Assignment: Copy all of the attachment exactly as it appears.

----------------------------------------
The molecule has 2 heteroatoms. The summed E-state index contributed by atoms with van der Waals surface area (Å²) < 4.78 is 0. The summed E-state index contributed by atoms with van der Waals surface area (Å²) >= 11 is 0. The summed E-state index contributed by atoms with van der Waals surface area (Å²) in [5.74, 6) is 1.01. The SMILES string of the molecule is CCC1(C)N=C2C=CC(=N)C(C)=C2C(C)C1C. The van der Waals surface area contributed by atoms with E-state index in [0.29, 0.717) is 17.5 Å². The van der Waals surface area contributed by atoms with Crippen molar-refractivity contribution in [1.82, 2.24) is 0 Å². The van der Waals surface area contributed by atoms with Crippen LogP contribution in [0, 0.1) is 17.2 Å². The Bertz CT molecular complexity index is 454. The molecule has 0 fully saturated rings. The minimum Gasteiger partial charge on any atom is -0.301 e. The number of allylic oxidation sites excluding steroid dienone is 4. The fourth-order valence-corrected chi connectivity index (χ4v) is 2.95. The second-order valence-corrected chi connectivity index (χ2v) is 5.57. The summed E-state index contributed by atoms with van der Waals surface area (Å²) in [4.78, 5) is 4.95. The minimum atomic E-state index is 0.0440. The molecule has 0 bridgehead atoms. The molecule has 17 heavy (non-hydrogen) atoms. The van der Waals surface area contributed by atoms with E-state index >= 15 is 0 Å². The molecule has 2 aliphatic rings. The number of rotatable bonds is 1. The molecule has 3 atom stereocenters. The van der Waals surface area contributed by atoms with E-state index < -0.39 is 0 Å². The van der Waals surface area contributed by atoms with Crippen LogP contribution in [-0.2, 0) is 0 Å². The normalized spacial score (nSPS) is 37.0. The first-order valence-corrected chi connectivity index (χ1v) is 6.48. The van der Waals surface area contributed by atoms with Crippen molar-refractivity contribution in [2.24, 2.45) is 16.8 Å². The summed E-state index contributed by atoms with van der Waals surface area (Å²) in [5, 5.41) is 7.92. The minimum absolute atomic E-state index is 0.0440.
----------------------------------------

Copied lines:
The molecule has 2 heteroatoms. The summed E-state index contributed by atoms with van der Waals surface area (Å²) < 4.78 is 0. The summed E-state index contributed by atoms with van der Waals surface area (Å²) >= 11 is 0. The summed E-state index contributed by atoms with van der Waals surface area (Å²) in [5.74, 6) is 1.01. The SMILES string of the molecule is CCC1(C)N=C2C=CC(=N)C(C)=C2C(C)C1C. The van der Waals surface area contributed by atoms with E-state index in [0.29, 0.717) is 17.5 Å². The van der Waals surface area contributed by atoms with Crippen molar-refractivity contribution in [1.82, 2.24) is 0 Å². The van der Waals surface area contributed by atoms with Crippen LogP contribution in [0, 0.1) is 17.2 Å². The Bertz CT molecular complexity index is 454. The molecule has 0 fully saturated rings. The minimum Gasteiger partial charge on any atom is -0.301 e. The number of allylic oxidation sites excluding steroid dienone is 4. The fourth-order valence-corrected chi connectivity index (χ4v) is 2.95. The second-order valence-corrected chi connectivity index (χ2v) is 5.57. The summed E-state index contributed by atoms with van der Waals surface area (Å²) in [4.78, 5) is 4.95. The minimum atomic E-state index is 0.0440. The molecule has 0 bridgehead atoms. The molecule has 17 heavy (non-hydrogen) atoms. The van der Waals surface area contributed by atoms with E-state index >= 15 is 0 Å². The molecule has 2 aliphatic rings. The number of rotatable bonds is 1. The molecule has 3 atom stereocenters. The van der Waals surface area contributed by atoms with E-state index < -0.39 is 0 Å². The van der Waals surface area contributed by atoms with Crippen LogP contribution in [-0.2, 0) is 0 Å². The normalized spacial score (nSPS) is 37.0. The first-order valence-corrected chi connectivity index (χ1v) is 6.48. The van der Waals surface area contributed by atoms with Crippen molar-refractivity contribution in [2.24, 2.45) is 16.8 Å². The summed E-state index contributed by atoms with van der Waals surface area (Å²) in [5, 5.41) is 7.92. The minimum absolute atomic E-state index is 0.0440.